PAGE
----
by Mike Masnick
Thu, Jan 15th 2009 3:15am
Harvard Law prof. Charlie Nesson has been leading a case challenging the constitutionality of a core part of the RIAA's continuing lawsuit strategy. Late last year, he asked a judge if the trial itself could be broadcast live over the internet, noting that the RIAA claimed the lawsuits were part of its education campaign, so he couldn't see why they would object. Of course, they did object, but the judge has sided with Nesson, and the court proceedings will be broadcast live next Thursday, January 22nd on the Berkman Center's website. The judge repeated Nesson's points in responding to the RIAA's objection, noting that the RIAA's objection seemed "curious" considering its previous claims of this being an educational campaign. Nesson and his law students had clearly done their homework on the judge. As the article notes, in 2007, the judge (Nancy Gertner) had testified on Capitol Hill on the importance of broadcasting more trials over the internet and television.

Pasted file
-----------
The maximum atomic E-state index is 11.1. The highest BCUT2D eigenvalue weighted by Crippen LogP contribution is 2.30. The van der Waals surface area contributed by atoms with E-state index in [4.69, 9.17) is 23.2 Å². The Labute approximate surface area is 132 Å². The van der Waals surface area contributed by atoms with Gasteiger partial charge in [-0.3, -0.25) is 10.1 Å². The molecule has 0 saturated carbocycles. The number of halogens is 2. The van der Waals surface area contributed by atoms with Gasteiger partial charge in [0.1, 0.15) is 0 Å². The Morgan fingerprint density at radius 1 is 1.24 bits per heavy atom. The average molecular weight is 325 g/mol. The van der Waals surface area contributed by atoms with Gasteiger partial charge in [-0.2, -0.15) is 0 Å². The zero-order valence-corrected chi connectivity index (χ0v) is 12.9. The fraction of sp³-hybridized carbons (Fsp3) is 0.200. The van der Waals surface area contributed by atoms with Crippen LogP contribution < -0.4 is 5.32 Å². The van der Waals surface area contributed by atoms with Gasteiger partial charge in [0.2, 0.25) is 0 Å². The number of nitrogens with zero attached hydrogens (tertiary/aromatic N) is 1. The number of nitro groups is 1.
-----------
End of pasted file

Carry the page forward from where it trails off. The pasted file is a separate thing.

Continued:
If you liked this post, you may also be interested in...
- DOJ To Court: Hey, We're Shutting Down Section 215, So We Can Probably Stop Arguing About The Legality Of Bulk Collection
- Patent Trolls Strike Back: Trolling Rebounds After Brief Supreme Court-Enabled Dip
- Photographer Sues Big Red, Its Employees And That One Guy Who Retweeted Something For Copyright Infringement
- Top RIAA Exec: There's No More Music In Africa And The Middle East Because They Need Stronger Copyright
- Court Realizes That Maybe It Can't Order Cloudflare To Proactively Block Any New Grooveshark From Ever Appearing